Skip to content ↓

Springwood teacher curates London art show

A West Norfolk artist and teacher who appeared on TV’s Landscape Artist of the Year, and was shortlisted for the prestigious Sir John Hurt Art Prize, has curated a London art exhibition featuring the work of over 120 artists.

Lee Eveson, Head of Art and Photography at Springwood High School, creates under the name EVES, and is known outside of the classroom for his acrylic and spray paint works, which are inspired by the Norfolk landscape.

The London exhibition, titled ‘Home’, saw Mr Eveson working with fellow artists Jill Desbro and Rebecca Tucker to showcase the work of the ArtCan group, a non-profit artist conglomerate, which has over 590 members across the UK and beyond.

This year ArtCan celebrated its tenth anniversary, and the exhibition took place at The Department Store in Brixton. Artwork on show included painting, sculpture, photography, printmaking, textiles, installation, and film. 

“This was the second ArtCan exhibition which myself, Rebecca and Jill had curated,” said Mr Eveson. “The theme of the exhibition this year was ‘Home’, which is something which shapes and encompasses all of us, especially in a school setting, and is particularly poignant at the moment.

“We had well over 250 applicants from across the UK and Europe for this exhibition, and were thrilled with the standard of submissions we got, with 127 artists making it through to the final show.”

Mr Eveson was also exhibiting his own work at the show, with a Norfolk seascape called ‘The Nail That Sticks Out’.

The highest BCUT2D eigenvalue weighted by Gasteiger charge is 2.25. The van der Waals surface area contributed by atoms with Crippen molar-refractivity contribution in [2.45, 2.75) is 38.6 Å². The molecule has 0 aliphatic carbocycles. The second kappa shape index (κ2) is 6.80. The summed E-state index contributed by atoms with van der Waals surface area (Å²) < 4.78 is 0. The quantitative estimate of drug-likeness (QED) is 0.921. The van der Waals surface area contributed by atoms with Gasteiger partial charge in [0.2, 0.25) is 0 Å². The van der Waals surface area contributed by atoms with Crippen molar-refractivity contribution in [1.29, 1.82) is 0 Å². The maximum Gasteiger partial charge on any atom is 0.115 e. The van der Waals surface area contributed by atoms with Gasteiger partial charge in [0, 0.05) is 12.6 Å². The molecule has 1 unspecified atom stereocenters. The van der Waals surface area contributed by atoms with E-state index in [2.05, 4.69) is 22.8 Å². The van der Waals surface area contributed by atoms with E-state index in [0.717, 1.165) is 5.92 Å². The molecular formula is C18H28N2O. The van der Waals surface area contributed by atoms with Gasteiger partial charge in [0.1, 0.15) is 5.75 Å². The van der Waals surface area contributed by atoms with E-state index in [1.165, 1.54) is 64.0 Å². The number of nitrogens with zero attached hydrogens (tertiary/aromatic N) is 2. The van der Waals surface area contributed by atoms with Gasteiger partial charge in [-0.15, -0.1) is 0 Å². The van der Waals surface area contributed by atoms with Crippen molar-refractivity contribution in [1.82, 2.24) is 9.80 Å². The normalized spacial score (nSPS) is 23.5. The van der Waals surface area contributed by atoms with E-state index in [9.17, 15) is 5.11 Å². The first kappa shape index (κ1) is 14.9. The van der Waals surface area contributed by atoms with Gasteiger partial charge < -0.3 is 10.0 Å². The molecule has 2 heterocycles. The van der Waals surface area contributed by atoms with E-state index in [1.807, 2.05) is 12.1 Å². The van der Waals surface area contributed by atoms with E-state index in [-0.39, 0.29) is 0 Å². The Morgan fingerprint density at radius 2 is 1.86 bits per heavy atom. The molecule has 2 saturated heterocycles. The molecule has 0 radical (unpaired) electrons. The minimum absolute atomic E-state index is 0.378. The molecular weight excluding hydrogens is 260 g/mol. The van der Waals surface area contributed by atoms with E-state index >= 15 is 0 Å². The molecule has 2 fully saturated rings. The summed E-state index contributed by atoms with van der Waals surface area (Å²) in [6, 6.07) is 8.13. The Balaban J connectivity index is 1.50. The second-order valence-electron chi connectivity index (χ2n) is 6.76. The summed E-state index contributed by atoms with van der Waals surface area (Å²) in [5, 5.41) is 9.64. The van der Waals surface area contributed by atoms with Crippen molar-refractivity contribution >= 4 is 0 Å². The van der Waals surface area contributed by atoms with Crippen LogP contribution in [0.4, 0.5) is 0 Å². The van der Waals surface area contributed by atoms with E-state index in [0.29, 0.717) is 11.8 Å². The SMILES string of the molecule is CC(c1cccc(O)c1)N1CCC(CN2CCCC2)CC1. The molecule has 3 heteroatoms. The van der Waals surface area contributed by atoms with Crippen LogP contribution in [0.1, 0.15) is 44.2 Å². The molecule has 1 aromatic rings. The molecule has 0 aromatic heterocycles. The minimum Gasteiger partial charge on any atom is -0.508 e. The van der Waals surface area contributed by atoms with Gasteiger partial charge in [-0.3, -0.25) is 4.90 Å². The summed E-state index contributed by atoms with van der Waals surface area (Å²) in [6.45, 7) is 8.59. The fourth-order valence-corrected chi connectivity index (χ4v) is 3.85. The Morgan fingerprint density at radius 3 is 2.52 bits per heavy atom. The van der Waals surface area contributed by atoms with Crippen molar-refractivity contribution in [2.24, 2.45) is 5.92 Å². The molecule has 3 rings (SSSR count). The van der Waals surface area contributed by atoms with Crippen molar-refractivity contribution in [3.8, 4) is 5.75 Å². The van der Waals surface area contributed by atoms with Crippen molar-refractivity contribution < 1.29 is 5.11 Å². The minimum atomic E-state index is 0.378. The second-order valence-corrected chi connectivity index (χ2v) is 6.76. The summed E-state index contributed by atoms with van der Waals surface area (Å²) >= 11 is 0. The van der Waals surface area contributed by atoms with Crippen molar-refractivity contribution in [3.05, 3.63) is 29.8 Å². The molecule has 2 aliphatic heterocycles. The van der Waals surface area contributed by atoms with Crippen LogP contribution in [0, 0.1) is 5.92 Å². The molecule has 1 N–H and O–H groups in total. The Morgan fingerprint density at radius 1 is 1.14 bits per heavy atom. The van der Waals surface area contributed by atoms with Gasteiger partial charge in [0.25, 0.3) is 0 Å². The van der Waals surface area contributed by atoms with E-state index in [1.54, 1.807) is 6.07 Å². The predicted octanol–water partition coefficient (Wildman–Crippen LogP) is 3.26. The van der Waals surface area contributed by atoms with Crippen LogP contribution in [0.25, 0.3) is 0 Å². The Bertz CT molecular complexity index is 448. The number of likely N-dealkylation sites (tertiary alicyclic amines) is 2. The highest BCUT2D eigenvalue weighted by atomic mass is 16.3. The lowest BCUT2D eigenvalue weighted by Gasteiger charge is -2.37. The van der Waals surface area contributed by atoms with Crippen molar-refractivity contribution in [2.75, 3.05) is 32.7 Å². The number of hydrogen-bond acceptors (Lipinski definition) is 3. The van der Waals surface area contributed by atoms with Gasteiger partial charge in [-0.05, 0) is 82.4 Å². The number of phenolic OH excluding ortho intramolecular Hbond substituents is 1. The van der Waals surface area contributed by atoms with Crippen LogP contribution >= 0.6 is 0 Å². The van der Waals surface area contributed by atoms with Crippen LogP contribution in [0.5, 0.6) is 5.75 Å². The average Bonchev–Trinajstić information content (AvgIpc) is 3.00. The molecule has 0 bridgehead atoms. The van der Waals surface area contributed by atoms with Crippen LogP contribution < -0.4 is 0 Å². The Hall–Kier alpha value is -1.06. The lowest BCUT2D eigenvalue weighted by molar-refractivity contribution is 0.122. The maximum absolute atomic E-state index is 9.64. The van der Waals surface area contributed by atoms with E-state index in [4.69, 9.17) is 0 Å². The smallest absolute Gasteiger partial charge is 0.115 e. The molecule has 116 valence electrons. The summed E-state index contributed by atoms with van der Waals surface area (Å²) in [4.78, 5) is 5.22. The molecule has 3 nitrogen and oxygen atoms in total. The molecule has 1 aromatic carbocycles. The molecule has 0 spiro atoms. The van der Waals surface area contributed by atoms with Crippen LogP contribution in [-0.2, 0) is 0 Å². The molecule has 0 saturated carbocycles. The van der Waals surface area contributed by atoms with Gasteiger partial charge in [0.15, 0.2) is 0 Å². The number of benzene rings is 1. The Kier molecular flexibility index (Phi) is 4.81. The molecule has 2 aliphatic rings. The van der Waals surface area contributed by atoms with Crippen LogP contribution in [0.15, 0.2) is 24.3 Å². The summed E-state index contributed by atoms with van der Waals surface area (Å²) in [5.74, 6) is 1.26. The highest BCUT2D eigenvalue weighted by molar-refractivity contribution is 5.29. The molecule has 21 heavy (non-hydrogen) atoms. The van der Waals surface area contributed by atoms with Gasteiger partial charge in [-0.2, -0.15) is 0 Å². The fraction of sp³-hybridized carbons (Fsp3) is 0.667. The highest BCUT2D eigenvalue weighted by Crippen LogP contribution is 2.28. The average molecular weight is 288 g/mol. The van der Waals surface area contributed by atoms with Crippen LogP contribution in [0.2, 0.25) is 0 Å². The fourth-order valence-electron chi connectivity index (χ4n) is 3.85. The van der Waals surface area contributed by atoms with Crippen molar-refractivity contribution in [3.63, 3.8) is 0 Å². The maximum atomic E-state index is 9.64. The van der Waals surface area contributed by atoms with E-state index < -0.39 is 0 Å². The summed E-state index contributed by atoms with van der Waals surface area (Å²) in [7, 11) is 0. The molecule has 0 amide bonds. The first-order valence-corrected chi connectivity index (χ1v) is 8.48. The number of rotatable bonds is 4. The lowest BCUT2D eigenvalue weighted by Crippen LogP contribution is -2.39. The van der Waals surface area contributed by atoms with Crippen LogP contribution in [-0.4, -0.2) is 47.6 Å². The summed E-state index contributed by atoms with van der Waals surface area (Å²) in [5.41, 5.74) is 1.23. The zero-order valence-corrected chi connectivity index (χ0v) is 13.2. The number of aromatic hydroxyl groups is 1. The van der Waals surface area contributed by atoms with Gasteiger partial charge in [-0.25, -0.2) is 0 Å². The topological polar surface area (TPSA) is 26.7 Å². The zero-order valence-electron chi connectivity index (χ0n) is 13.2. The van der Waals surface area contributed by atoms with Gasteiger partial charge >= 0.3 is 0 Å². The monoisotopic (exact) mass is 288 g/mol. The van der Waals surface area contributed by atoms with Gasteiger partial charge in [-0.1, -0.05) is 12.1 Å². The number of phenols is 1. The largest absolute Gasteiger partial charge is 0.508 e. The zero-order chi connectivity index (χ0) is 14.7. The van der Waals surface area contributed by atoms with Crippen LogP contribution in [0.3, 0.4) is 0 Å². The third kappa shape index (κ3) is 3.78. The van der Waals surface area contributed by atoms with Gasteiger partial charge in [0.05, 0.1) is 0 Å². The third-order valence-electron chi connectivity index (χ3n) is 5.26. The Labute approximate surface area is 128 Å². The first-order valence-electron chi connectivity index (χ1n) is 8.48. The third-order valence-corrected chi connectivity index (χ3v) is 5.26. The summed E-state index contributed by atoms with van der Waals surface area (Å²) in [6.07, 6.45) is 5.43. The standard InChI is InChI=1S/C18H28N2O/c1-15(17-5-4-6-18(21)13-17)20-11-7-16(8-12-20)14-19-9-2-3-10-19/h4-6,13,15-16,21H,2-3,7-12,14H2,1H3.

“It’s an image of an old boat dragged up on the beach,” he explained. “The majority of my work is primarily based on the celebration of the local vicinity and its landscape. Even after moving here ten years ago, I regularly have to double-take the beauty we are surrounded by.”

The artist has been supported in his endeavours by colleagues and students at Springwood.

“Springwood is an amazing school to work at,” he continued. “As always, Springwood Leadership Team has done nothing but encourage me and support everyone, as they do in the whole community, which I think is the ethos of the school for staff, students and parents.

“Whereas in some educational settings, the arts is a sideline activity, I’m so happy to say that at Springwood it is an important part of its daily life, with many of our students becoming the practitioner-entrepreneurs of tomorrow.”

Mr Eveson also discovered an unexpected connection between his art and the school when talking to ArtCan founder Kate Enters.

“I found out whilst at the exhibition that all of Kate’s nieces and nephews attend Springwood High School, and I have been really lucky to have taught all of them,” he added.

“I think it is so important to promote the arts, and for the students at Springwood to see their teachers practising what they preach. 

“Being able to see what other creatives are producing and making means that this flows directly into my teaching. I’m also a real example, as are the staff I work with, of people who are still passionate about making art, music, drama and dance, and doing it on a daily and weekly basis.”